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AverageJoeSSU

please review my C++11 Chrono render/game loop?

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I am struggling to get a buttery smooth framerate with chrono.

 

I have a simple animated rectangle that is adding an angle (multipled by delta time) to a sin wave and after seemingly random intervals of time i get a blip. (anywhere between 10 seconds and 5 minutes).

 

Here is my loop (based on Gaffers Fix your timestep!)

using namespace std::chrono;
using Clock = high_resolution_clock;
    init();

    auto kMaxDeltatime = duration<long,std::ratio<1,60>>(1);
    auto lastEndTime = Clock::now();
    auto accumulator = microseconds(0);
    while (!glfwWindowShouldClose(tsxWindow->window)) {
        auto newEndTime = Clock::now();
        const auto frameTime = newEndTime - lastEndTime;
        lastEndTime = newEndTime;
        accumulator += duration_cast<microseconds>(frameTime);

        while ( accumulator >= kMaxDeltatime )
        {
            //accumulator -= duration_cast<microseconds>(kMaxDeltatime);
            Update(duration_cast<milliseconds>(frameTime).count());
            accumulator -= duration_cast<microseconds>(frameTime);
        }
        Draw(duration_cast<milliseconds>(kMaxDeltatime).count());
        glfwPollEvents();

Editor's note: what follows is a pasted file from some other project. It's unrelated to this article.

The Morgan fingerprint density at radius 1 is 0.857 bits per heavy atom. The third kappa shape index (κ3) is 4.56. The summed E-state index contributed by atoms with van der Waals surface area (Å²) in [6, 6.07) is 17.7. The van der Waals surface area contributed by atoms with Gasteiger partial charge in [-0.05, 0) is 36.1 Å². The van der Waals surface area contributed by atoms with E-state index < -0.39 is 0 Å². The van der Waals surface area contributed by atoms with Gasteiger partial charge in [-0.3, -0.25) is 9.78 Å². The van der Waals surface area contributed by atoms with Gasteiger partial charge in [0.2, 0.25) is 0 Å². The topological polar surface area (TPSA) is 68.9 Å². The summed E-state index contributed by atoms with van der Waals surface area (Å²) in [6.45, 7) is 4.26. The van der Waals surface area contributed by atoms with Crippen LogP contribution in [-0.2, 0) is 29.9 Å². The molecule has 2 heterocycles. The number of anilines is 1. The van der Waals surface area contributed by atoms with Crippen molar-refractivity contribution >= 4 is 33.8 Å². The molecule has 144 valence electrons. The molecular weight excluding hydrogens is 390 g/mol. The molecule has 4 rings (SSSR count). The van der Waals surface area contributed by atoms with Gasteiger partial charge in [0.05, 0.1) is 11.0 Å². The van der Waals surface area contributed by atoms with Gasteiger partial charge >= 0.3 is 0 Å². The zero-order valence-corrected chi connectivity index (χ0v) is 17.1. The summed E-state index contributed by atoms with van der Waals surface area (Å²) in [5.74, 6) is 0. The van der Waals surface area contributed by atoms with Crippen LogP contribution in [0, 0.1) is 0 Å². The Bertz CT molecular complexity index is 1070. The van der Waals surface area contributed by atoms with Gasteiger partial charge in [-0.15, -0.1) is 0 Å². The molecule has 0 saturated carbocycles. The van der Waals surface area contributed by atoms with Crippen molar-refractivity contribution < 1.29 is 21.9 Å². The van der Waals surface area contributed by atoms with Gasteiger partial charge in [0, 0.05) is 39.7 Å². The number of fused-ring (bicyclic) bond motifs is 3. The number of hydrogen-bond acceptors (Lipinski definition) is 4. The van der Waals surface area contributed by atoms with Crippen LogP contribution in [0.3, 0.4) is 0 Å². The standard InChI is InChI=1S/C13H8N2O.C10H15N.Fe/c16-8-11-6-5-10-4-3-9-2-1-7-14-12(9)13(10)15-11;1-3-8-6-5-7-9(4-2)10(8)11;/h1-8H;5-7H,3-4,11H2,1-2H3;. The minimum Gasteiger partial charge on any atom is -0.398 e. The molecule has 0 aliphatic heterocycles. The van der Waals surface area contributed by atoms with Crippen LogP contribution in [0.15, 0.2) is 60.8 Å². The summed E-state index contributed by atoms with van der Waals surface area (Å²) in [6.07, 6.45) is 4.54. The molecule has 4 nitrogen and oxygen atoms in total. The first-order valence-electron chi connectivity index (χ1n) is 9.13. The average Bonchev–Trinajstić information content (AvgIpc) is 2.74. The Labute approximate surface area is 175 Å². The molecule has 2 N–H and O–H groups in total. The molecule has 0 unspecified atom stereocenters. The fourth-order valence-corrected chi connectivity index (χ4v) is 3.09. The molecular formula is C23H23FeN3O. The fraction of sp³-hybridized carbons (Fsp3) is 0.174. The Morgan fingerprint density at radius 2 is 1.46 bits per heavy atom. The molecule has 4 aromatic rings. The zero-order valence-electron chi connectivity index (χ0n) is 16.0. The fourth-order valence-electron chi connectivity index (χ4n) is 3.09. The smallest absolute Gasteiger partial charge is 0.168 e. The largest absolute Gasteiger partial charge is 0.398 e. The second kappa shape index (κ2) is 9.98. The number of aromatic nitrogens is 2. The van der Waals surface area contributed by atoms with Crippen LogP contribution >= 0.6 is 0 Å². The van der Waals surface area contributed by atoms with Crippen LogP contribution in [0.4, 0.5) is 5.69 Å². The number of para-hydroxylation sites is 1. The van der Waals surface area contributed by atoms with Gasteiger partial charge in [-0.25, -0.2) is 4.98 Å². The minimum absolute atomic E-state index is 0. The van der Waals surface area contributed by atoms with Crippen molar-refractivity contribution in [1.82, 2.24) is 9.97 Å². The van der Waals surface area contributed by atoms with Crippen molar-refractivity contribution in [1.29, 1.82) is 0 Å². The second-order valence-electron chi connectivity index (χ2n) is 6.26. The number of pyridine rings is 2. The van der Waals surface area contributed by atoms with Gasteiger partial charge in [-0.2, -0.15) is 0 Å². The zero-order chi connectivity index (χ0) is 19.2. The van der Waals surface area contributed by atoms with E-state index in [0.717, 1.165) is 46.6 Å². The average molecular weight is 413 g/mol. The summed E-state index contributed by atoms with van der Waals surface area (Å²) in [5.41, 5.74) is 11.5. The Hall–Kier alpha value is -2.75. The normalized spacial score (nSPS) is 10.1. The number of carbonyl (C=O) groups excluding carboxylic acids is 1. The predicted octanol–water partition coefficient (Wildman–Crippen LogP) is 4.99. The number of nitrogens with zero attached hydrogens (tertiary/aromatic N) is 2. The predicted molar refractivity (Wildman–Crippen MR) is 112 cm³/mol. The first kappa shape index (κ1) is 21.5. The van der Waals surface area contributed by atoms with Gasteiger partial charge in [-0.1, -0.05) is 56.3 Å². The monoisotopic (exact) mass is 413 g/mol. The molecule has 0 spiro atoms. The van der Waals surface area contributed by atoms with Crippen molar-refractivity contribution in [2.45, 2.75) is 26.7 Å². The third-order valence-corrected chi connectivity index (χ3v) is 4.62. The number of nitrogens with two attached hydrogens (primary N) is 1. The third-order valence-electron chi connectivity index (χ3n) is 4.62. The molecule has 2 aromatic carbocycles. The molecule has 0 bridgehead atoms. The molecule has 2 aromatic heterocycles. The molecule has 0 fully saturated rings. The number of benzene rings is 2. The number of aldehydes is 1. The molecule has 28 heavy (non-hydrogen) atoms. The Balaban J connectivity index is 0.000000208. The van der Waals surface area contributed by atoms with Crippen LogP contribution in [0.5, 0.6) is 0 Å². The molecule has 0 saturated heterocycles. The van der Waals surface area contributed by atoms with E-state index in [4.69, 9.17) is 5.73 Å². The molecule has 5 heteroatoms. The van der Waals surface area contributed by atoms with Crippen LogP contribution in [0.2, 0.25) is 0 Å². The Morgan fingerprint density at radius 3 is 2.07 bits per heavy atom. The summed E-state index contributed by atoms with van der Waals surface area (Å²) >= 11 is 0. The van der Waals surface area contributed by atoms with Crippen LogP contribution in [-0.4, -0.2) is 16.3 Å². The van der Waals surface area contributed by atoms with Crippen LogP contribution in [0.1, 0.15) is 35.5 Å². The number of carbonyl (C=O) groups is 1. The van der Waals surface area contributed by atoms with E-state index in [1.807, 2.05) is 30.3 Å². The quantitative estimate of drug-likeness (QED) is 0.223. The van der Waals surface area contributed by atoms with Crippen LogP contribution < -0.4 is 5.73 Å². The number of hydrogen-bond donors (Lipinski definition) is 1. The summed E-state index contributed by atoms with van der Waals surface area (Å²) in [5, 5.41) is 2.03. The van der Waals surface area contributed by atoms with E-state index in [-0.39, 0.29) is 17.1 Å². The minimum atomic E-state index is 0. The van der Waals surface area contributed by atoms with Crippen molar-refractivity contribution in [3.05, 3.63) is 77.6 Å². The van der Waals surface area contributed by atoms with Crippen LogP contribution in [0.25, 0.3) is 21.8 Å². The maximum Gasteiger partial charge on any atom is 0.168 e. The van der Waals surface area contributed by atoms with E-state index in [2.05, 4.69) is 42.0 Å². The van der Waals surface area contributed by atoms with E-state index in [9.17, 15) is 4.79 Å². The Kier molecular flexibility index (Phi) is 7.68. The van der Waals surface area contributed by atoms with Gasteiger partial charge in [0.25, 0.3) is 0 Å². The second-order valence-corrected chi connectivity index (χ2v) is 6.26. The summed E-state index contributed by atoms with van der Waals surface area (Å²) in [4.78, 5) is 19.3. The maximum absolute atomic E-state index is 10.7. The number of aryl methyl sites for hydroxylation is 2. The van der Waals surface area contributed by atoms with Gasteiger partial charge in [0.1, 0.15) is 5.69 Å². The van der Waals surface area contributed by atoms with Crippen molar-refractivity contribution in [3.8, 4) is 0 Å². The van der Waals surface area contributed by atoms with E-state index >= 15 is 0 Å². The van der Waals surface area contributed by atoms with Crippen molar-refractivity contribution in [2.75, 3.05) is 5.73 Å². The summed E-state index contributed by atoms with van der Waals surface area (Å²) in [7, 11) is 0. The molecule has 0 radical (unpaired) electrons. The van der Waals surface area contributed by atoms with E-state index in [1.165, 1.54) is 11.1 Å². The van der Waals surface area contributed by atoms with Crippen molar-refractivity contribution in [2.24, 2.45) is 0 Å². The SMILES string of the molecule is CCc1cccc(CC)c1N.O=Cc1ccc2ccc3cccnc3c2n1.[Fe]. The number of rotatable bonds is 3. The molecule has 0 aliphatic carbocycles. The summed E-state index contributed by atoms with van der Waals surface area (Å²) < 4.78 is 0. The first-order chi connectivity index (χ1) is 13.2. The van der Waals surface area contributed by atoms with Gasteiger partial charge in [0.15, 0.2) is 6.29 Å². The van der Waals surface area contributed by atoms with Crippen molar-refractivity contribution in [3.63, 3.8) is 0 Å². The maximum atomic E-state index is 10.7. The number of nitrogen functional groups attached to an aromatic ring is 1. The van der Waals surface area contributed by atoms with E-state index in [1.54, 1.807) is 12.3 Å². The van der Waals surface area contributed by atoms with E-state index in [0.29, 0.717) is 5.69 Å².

}

and my objects update:

void Object::Update(long delta_time) {

    angle += 0.05 * (float)delta_time;
    angle = fmod(angle,360);
    double scale = 1;
    transformWorld = glm::scale(glm::mat4(1.0f), glm::vec3(0.5f));
    transformWorld = glm::translate(transformWorld, glm::vec3(sin(angle*PI/180.0)*scale, 0.0f, 0.0f));
//    fprintf(stdout, "deltatime: %ld \n angle: %f \n WorldTransform: \n %s \n", delta_time, angle, glm::to_string(transformWorld).c_str());
//    fflush(stdout);
}

and my smoothness is best with a high resolution clock (not a steady one) but even still after a long while (~5 minutes) it can stutter (not tear).

 

I am using linux and clang++ (swap interval is 1).

Edited by AverageJoeSSU

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Edit: Nevermind,  looking again you are expecting a fixed time step in the update. So not sure.

 

I would think just by a quick glance, you would need to do something to frame time in your while ( accumulator >= kMaxDeltatime loop?

Shouldn't it probably change if you execute the update loop more than once?

Unless you have other counters to let your code know that the second update loop is later in time than the previous one?

 

Otherwise just upon quick observation and guessing, it looks like you would do the same thing twice possibly.

Edited by Eklipse

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using namespace std::chrono;
using Clock = high_resolution_clock;

 

Are you sure that your high-resolution clock it's the fastest way of receiving time? If yes, skip this alert. If don't, you should probably search for it (since I don't know how you're working).

 

 

 


accumulator += duration_cast(frameTime);

 

You're  accumulating times in floats or doubles I suppose. You should be able to pick the lowest possible time unit in order to accumulate time. Search for the similar data type in your language/framework equivalent to a unsigned long long and keep microseconds to avoid floating point precision errors. Only use floats or doubles to calculate time intervals at some specific points (don't use it for time accumulation).